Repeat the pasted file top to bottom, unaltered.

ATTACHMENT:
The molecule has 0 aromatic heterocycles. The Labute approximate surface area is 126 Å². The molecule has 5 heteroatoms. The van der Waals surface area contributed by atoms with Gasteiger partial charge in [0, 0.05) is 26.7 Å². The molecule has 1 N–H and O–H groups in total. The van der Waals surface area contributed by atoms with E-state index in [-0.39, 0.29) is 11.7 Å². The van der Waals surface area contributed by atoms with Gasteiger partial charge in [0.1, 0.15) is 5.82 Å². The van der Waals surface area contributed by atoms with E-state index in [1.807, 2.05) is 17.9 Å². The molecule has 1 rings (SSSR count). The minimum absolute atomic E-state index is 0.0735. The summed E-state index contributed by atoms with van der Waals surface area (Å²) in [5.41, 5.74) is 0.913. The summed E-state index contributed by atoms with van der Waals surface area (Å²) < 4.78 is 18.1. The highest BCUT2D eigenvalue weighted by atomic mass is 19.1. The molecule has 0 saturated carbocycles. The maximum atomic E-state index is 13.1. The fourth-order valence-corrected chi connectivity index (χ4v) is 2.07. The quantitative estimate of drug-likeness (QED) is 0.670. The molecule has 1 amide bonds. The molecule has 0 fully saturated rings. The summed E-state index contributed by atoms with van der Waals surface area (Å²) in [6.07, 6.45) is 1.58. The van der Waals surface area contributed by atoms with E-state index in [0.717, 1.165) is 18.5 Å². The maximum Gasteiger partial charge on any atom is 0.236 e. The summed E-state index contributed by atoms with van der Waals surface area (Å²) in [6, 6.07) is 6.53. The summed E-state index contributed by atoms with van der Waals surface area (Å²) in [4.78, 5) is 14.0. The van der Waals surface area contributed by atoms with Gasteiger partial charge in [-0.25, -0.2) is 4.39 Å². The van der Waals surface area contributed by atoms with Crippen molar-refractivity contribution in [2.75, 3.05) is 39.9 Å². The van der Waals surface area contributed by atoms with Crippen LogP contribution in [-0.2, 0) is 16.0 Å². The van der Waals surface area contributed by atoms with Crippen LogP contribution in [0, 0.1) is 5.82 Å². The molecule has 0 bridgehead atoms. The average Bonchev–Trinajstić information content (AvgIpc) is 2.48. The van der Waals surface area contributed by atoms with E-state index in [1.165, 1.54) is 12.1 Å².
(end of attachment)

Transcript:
The molecule has 0 aromatic heterocycles. The Labute approximate surface area is 126 Å². The molecule has 5 heteroatoms. The van der Waals surface area contributed by atoms with Gasteiger partial charge in [0, 0.05) is 26.7 Å². The molecule has 1 N–H and O–H groups in total. The van der Waals surface area contributed by atoms with E-state index in [-0.39, 0.29) is 11.7 Å². The van der Waals surface area contributed by atoms with Gasteiger partial charge in [0.1, 0.15) is 5.82 Å². The van der Waals surface area contributed by atoms with E-state index in [1.807, 2.05) is 17.9 Å². The molecule has 1 rings (SSSR count). The minimum absolute atomic E-state index is 0.0735. The summed E-state index contributed by atoms with van der Waals surface area (Å²) in [5.41, 5.74) is 0.913. The summed E-state index contributed by atoms with van der Waals surface area (Å²) < 4.78 is 18.1. The highest BCUT2D eigenvalue weighted by atomic mass is 19.1. The molecule has 0 saturated carbocycles. The maximum atomic E-state index is 13.1. The fourth-order valence-corrected chi connectivity index (χ4v) is 2.07. The quantitative estimate of drug-likeness (QED) is 0.670. The molecule has 1 amide bonds. The molecule has 0 fully saturated rings. The summed E-state index contributed by atoms with van der Waals surface area (Å²) in [6.07, 6.45) is 1.58. The van der Waals surface area contributed by atoms with E-state index in [0.717, 1.165) is 18.5 Å². The maximum Gasteiger partial charge on any atom is 0.236 e. The summed E-state index contributed by atoms with van der Waals surface area (Å²) in [6, 6.07) is 6.53. The summed E-state index contributed by atoms with van der Waals surface area (Å²) in [4.78, 5) is 14.0. The van der Waals surface area contributed by atoms with Gasteiger partial charge in [-0.25, -0.2) is 4.39 Å². The van der Waals surface area contributed by atoms with Crippen molar-refractivity contribution in [2.75, 3.05) is 39.9 Å². The van der Waals surface area contributed by atoms with Crippen LogP contribution in [-0.2, 0) is 16.0 Å². The van der Waals surface area contributed by atoms with Crippen LogP contribution in [0, 0.1) is 5.82 Å². The molecule has 0 bridgehead atoms. The average Bonchev–Trinajstić information content (AvgIpc) is 2.48. The van der Waals surface area contributed by atoms with E-state index in [1.165, 1.54) is 12.1 Å².